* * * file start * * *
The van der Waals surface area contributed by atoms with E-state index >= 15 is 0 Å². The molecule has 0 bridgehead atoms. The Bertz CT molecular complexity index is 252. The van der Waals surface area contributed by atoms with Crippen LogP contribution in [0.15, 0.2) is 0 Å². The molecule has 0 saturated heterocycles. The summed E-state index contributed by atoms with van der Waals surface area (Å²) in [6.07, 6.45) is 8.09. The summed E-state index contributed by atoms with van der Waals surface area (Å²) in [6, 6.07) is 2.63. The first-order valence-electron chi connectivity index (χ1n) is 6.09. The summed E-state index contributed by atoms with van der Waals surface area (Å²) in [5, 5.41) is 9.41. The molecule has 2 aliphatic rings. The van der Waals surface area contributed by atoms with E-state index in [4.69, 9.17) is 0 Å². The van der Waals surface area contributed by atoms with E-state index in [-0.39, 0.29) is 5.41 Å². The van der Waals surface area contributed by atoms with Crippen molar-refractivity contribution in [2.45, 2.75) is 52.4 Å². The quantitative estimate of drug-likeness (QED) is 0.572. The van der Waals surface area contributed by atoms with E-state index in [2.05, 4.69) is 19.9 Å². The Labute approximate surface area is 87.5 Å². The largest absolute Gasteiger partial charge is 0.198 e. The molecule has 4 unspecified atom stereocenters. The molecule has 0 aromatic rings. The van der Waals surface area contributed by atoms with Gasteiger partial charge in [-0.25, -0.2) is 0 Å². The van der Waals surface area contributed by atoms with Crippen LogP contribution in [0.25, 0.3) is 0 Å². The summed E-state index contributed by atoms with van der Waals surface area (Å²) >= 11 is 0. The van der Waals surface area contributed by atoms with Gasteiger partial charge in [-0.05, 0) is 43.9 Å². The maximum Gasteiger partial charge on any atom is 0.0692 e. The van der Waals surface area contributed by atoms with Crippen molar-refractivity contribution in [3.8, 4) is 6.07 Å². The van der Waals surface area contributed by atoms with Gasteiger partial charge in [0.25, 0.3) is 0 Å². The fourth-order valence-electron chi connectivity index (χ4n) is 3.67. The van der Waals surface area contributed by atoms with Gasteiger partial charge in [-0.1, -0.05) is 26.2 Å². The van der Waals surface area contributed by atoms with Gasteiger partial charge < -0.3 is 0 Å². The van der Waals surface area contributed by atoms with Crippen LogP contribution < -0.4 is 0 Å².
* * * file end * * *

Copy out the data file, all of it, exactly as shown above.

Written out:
The van der Waals surface area contributed by atoms with E-state index >= 15 is 0 Å². The molecule has 0 bridgehead atoms. The Bertz CT molecular complexity index is 252. The van der Waals surface area contributed by atoms with Crippen LogP contribution in [0.15, 0.2) is 0 Å². The molecule has 0 saturated heterocycles. The summed E-state index contributed by atoms with van der Waals surface area (Å²) in [6.07, 6.45) is 8.09. The summed E-state index contributed by atoms with van der Waals surface area (Å²) in [6, 6.07) is 2.63. The first-order valence-electron chi connectivity index (χ1n) is 6.09. The summed E-state index contributed by atoms with van der Waals surface area (Å²) in [5, 5.41) is 9.41. The molecule has 2 aliphatic rings. The van der Waals surface area contributed by atoms with E-state index in [4.69, 9.17) is 0 Å². The van der Waals surface area contributed by atoms with E-state index in [-0.39, 0.29) is 5.41 Å². The van der Waals surface area contributed by atoms with Crippen molar-refractivity contribution in [2.45, 2.75) is 52.4 Å². The quantitative estimate of drug-likeness (QED) is 0.572. The van der Waals surface area contributed by atoms with E-state index in [2.05, 4.69) is 19.9 Å². The Labute approximate surface area is 87.5 Å². The largest absolute Gasteiger partial charge is 0.198 e. The molecule has 4 unspecified atom stereocenters. The molecule has 0 aromatic rings. The van der Waals surface area contributed by atoms with Gasteiger partial charge in [-0.25, -0.2) is 0 Å². The van der Waals surface area contributed by atoms with Crippen LogP contribution in [0.25, 0.3) is 0 Å². The summed E-state index contributed by atoms with van der Waals surface area (Å²) >= 11 is 0. The van der Waals surface area contributed by atoms with Gasteiger partial charge in [-0.05, 0) is 43.9 Å². The maximum Gasteiger partial charge on any atom is 0.0692 e. The van der Waals surface area contributed by atoms with Crippen molar-refractivity contribution in [3.8, 4) is 6.07 Å². The van der Waals surface area contributed by atoms with Gasteiger partial charge in [0.25, 0.3) is 0 Å². The fourth-order valence-electron chi connectivity index (χ4n) is 3.67. The van der Waals surface area contributed by atoms with Gasteiger partial charge in [-0.1, -0.05) is 26.2 Å². The van der Waals surface area contributed by atoms with Gasteiger partial charge < -0.3 is 0 Å². The van der Waals surface area contributed by atoms with Crippen LogP contribution < -0.4 is 0 Å².